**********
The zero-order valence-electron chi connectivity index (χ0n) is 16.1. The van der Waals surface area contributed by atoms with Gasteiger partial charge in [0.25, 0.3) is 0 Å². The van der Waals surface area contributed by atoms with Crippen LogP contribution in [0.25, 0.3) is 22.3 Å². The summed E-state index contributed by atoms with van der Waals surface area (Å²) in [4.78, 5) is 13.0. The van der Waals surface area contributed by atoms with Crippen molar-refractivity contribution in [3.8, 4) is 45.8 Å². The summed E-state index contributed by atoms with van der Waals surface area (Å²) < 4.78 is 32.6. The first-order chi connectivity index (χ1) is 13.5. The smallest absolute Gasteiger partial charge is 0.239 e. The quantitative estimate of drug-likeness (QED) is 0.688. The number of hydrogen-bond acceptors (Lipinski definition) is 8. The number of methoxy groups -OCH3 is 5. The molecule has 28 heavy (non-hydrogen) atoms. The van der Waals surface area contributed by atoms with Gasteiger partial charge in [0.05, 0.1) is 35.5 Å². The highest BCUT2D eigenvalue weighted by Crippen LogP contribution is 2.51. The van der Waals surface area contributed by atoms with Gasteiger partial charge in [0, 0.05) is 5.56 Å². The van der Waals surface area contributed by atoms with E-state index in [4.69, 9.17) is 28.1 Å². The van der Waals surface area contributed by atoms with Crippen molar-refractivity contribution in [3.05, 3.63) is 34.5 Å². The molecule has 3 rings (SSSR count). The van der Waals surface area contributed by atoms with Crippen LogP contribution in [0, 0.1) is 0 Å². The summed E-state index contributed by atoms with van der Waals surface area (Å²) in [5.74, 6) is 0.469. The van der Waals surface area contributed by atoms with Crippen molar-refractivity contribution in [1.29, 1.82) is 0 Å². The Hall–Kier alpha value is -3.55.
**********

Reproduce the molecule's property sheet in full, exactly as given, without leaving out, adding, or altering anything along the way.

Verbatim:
The zero-order valence-electron chi connectivity index (χ0n) is 16.1. The van der Waals surface area contributed by atoms with Gasteiger partial charge in [0.25, 0.3) is 0 Å². The van der Waals surface area contributed by atoms with Crippen LogP contribution in [0.25, 0.3) is 22.3 Å². The summed E-state index contributed by atoms with van der Waals surface area (Å²) in [4.78, 5) is 13.0. The van der Waals surface area contributed by atoms with Crippen molar-refractivity contribution in [3.8, 4) is 45.8 Å². The summed E-state index contributed by atoms with van der Waals surface area (Å²) < 4.78 is 32.6. The first-order chi connectivity index (χ1) is 13.5. The smallest absolute Gasteiger partial charge is 0.239 e. The quantitative estimate of drug-likeness (QED) is 0.688. The number of hydrogen-bond acceptors (Lipinski definition) is 8. The number of methoxy groups -OCH3 is 5. The molecule has 28 heavy (non-hydrogen) atoms. The van der Waals surface area contributed by atoms with Gasteiger partial charge in [0.05, 0.1) is 35.5 Å². The highest BCUT2D eigenvalue weighted by Crippen LogP contribution is 2.51. The van der Waals surface area contributed by atoms with Gasteiger partial charge in [0, 0.05) is 5.56 Å². The van der Waals surface area contributed by atoms with E-state index in [4.69, 9.17) is 28.1 Å². The van der Waals surface area contributed by atoms with Crippen molar-refractivity contribution in [3.05, 3.63) is 34.5 Å². The molecule has 3 rings (SSSR count). The van der Waals surface area contributed by atoms with Crippen LogP contribution in [0, 0.1) is 0 Å². The summed E-state index contributed by atoms with van der Waals surface area (Å²) in [5.74, 6) is 0.469. The van der Waals surface area contributed by atoms with Crippen molar-refractivity contribution in [1.29, 1.82) is 0 Å². The Hall–Kier alpha value is -3.55.